Thursday, January 26, 2012

Romanian Education System (brief reprise)

This is a sort of coda to my post on money in the Romanian education system (or rather the lack of it). I still have to write the third in that series, which sort of ended abruptly when things got rather hairy last year.  That should come soon, now that I have remembered that this blog exists (and that I have some time)

It's just a short one, but illustrative of so much I feel.  The government has decided to create a "Year Zero" class for children who have yet to begin the first grade (nothing to do with the Khmer Rouge, you'll be glad to hear).  This is to ensure that children entering year one are prepared for the rigours of a school education.  Or something like that.  I think in the UK something similar is called the Reception Class.  Anyway, it seems like a pretty reasonable idea on the face of it.  Kids here don't start school until they're 7, and the idea of a sort of slightly more schoolish year between kindergarten and that first year of your actual real school makes a certain amount of sense.

The problem of course is that while the idea is reasonable, the practicalities have not been thought about in the Ministry.  You can imagine someone sitting there saying in some meeting "Let's create an extra year of school, that will prepare kids for things better, and possibly enhance learning", and the others just sit around nodding their heads and saying "Excellent idea.  Consider it law".  The problem, of course, as you may already have worked out is that when you effectively create an extra year of school, you need to find some teachers to be in charge of it, and crucially you need classrooms to put these kids in.  And this in a school system which is basically being starved of any money whatsoever - teachers' pay, buildings, materials, everything is being cut.  And yet, here is this plan to put kids into these schools a year earlier.  It makes you want to weep.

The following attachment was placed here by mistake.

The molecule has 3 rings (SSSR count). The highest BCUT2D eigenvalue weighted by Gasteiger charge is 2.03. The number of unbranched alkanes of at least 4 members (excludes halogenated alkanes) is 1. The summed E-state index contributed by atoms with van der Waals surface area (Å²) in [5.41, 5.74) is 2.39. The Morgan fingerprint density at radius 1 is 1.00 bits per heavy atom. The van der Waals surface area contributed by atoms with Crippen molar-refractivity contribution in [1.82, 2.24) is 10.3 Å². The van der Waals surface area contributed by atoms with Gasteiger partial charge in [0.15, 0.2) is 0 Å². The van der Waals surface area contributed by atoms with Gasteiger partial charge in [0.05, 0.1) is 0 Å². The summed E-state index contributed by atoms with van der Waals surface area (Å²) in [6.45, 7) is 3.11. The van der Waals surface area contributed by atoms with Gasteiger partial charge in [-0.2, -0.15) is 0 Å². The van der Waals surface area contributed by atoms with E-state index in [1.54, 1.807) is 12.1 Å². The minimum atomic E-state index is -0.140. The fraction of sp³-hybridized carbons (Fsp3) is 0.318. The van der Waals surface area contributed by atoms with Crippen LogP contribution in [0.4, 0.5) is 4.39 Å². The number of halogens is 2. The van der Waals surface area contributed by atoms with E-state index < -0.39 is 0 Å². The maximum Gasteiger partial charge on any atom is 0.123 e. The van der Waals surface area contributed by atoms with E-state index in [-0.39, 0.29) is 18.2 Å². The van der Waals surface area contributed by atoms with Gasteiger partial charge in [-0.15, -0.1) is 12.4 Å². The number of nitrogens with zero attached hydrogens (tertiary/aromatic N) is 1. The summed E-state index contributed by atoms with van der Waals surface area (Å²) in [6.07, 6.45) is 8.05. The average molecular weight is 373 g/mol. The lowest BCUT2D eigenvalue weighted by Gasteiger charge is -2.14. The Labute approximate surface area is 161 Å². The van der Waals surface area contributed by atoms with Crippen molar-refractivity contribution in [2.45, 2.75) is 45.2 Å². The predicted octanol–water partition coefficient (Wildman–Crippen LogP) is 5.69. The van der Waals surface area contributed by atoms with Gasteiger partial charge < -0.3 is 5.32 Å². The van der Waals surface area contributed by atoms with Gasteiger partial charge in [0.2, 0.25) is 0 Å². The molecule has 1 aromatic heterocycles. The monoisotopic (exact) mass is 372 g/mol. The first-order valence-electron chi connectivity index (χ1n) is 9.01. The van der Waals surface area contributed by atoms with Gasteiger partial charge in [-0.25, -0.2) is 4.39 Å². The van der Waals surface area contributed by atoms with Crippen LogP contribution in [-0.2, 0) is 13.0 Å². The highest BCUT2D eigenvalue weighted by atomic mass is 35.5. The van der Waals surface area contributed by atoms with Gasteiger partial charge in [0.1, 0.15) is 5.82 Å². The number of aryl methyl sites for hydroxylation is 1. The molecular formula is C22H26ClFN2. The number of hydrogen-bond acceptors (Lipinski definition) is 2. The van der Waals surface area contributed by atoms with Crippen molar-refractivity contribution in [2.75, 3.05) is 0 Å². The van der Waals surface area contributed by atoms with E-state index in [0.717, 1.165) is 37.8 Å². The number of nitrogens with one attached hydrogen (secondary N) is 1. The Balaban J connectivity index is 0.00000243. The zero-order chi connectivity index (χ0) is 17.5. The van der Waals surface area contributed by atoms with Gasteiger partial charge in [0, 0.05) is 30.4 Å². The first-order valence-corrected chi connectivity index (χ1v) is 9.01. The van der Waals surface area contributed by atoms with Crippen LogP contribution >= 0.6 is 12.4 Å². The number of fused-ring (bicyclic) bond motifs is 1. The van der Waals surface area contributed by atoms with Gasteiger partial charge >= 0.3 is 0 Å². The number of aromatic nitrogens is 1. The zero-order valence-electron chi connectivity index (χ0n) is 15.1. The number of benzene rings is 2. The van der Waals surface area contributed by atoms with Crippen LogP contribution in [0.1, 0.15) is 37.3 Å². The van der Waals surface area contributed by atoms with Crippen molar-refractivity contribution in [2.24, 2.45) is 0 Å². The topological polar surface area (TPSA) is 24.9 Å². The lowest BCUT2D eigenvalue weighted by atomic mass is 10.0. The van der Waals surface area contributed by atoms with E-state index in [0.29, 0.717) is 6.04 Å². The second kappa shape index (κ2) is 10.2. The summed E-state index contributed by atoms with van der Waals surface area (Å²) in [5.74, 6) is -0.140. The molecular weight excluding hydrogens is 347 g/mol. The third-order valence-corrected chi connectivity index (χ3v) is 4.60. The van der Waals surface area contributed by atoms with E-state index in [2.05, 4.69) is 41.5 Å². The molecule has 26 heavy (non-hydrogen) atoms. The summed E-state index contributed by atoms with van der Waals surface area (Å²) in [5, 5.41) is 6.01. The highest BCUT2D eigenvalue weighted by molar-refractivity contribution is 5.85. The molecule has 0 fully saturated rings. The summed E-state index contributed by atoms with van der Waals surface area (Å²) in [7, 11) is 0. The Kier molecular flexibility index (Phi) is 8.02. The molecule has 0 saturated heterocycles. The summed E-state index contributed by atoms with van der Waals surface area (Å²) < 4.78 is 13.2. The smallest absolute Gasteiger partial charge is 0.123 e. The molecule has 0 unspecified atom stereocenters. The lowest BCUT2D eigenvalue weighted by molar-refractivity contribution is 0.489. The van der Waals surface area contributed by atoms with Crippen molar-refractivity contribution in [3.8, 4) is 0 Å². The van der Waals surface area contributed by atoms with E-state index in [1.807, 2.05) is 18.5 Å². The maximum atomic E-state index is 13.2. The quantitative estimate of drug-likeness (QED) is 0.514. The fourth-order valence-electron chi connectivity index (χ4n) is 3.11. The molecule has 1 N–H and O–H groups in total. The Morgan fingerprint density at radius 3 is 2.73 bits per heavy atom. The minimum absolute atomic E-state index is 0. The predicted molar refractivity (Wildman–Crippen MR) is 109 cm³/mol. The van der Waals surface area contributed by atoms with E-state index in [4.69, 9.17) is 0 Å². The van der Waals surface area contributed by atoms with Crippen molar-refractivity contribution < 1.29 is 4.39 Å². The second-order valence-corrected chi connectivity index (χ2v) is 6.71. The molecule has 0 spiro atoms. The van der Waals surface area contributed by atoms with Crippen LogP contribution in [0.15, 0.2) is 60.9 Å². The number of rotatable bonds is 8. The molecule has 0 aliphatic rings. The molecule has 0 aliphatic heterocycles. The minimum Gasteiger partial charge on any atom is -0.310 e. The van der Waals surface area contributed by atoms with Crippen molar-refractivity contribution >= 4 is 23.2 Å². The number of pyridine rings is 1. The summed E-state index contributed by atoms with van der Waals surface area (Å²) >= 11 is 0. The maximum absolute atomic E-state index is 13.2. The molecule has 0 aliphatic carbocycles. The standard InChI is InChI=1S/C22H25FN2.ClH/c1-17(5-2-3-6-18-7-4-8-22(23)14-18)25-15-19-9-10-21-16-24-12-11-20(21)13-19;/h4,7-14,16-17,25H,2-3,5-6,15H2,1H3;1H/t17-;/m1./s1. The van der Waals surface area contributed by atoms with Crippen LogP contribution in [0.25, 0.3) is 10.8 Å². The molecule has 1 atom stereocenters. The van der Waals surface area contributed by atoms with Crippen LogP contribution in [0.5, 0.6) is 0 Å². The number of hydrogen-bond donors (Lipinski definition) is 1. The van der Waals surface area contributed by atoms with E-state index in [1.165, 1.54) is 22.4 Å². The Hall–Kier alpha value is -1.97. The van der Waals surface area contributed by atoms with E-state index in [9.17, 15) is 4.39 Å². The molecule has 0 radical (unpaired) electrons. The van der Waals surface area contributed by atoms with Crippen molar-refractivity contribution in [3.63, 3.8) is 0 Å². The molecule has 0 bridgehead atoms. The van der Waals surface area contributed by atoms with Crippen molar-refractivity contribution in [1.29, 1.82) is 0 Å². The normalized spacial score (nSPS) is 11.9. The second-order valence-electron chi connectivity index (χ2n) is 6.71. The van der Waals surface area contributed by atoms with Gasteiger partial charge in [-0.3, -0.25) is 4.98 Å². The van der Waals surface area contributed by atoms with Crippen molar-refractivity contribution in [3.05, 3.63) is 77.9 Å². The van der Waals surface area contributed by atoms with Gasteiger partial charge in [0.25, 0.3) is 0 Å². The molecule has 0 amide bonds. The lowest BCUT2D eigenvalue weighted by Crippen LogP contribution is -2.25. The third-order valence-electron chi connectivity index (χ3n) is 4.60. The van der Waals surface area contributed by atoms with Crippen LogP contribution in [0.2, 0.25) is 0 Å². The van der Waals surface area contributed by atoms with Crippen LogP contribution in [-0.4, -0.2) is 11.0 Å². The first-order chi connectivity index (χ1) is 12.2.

What solution will be found?  Well right now it seems that the most likely solution is that the kids will have to have their reception classes somewhere other than the already overcrowded schools.  Where, you may be asking yourself.  Well, the plan will of course free up some space in certain buildings, so at the moment the most likely way of coping  and meeting the requirements of the new law seems like it will be that the reception classes will happen ... in the kindergartens.  Thus ensuring that, in fact, at the end of the day, absolutely nothing will have changed. I can think of no better example of the incompetence of this government.

5 comments:

Bogdan said...

The government is trying to encourage private education.

The first "reform" is going to be that the government will pay private schools the same amount of money per pupil that it pays to the public schools.

Andy H said...

Seems like the government is finally listening to the people and trying to put itself out of business....

Seriously, what else can they put "the market" in charge of?

Really, that "reform" (read: insane right wing ideological nonsense) is mad. Utterly mad. Want to make money? Come to Romania and open a school, and let the government give you a bunch of cash. You don't actually have to teach anyone anything.

Bogdan said...

What else?

Well, they've privatized already water, electricity and gas distribution and rubbish collection (at least the companies that are active in Bucharest), oil, gas (including shale gas) and virtually all other profitable resources, such as marble.

They want now to privatize electricity production (they'll start by selling this spring the most profitable: hydro and nuclear) and railroads.

There are loads of things still to sell or outsource.

Bogdan said...

The Minister of Education also wants to encourage competition between schools, which means that they'll use "objective" criteria for funding. Good schools get more money, bad schools get less money.

They started this at university level, by "classifying" universities into various groups based on some criteria such as the number of scientific publications.

I presume that the objective criteria for school funding would be the standardized tests (Examen de capacitate - 8th grade, Bacalaureat - 12th grade) Anyway, this system would only be fair if all children were equal, but I'd not find at all surprising if a school in Bucharest having awful teachers would have a better performance than a school in a mountain hamlet with better teachers.

Craig Turp said...

I have no problem with the Class Zero idea, but making obligatory is nonsense.

As you mention, there is already a shortage of teachers and classrooms, so you would have thought that the government would want as many kids as possible to stay in private kindergardens for as long as possible.